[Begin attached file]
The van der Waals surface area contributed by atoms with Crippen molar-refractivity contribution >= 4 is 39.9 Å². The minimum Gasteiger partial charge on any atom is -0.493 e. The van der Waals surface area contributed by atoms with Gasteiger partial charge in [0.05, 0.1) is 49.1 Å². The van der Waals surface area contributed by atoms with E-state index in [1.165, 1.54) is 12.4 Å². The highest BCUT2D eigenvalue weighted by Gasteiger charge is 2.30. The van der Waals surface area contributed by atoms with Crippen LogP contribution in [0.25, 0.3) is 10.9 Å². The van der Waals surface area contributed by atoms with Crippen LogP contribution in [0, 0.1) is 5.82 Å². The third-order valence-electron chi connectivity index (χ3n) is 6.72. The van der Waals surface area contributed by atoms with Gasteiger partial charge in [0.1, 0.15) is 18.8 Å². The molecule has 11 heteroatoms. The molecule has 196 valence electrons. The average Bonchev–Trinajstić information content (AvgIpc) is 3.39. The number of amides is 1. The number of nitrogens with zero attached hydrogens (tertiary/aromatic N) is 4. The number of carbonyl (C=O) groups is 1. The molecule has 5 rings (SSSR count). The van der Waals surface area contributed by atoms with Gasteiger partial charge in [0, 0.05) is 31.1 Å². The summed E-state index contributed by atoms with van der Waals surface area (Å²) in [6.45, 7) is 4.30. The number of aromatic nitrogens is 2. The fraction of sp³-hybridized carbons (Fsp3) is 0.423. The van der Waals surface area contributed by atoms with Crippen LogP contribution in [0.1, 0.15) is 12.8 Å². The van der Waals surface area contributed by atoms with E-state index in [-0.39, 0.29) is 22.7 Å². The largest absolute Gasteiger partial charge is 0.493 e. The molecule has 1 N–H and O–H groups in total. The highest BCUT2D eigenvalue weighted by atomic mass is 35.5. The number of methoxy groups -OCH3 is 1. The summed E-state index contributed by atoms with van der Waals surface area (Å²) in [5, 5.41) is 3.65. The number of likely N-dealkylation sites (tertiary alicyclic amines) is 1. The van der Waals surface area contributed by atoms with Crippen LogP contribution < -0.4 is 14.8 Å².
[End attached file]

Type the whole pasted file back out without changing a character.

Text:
The van der Waals surface area contributed by atoms with Crippen molar-refractivity contribution >= 4 is 39.9 Å². The minimum Gasteiger partial charge on any atom is -0.493 e. The van der Waals surface area contributed by atoms with Gasteiger partial charge in [0.05, 0.1) is 49.1 Å². The van der Waals surface area contributed by atoms with E-state index in [1.165, 1.54) is 12.4 Å². The highest BCUT2D eigenvalue weighted by Gasteiger charge is 2.30. The van der Waals surface area contributed by atoms with Crippen LogP contribution in [0.25, 0.3) is 10.9 Å². The van der Waals surface area contributed by atoms with Crippen LogP contribution in [0, 0.1) is 5.82 Å². The third-order valence-electron chi connectivity index (χ3n) is 6.72. The van der Waals surface area contributed by atoms with Gasteiger partial charge in [0.1, 0.15) is 18.8 Å². The molecule has 11 heteroatoms. The molecule has 196 valence electrons. The average Bonchev–Trinajstić information content (AvgIpc) is 3.39. The number of amides is 1. The number of nitrogens with zero attached hydrogens (tertiary/aromatic N) is 4. The number of carbonyl (C=O) groups is 1. The molecule has 5 rings (SSSR count). The van der Waals surface area contributed by atoms with Gasteiger partial charge in [0, 0.05) is 31.1 Å². The summed E-state index contributed by atoms with van der Waals surface area (Å²) in [6.45, 7) is 4.30. The number of aromatic nitrogens is 2. The fraction of sp³-hybridized carbons (Fsp3) is 0.423. The van der Waals surface area contributed by atoms with Crippen LogP contribution in [0.1, 0.15) is 12.8 Å². The van der Waals surface area contributed by atoms with E-state index in [-0.39, 0.29) is 22.7 Å². The largest absolute Gasteiger partial charge is 0.493 e. The molecule has 1 N–H and O–H groups in total. The highest BCUT2D eigenvalue weighted by atomic mass is 35.5. The number of methoxy groups -OCH3 is 1. The summed E-state index contributed by atoms with van der Waals surface area (Å²) in [5, 5.41) is 3.65. The number of likely N-dealkylation sites (tertiary alicyclic amines) is 1. The van der Waals surface area contributed by atoms with Crippen LogP contribution < -0.4 is 14.8 Å².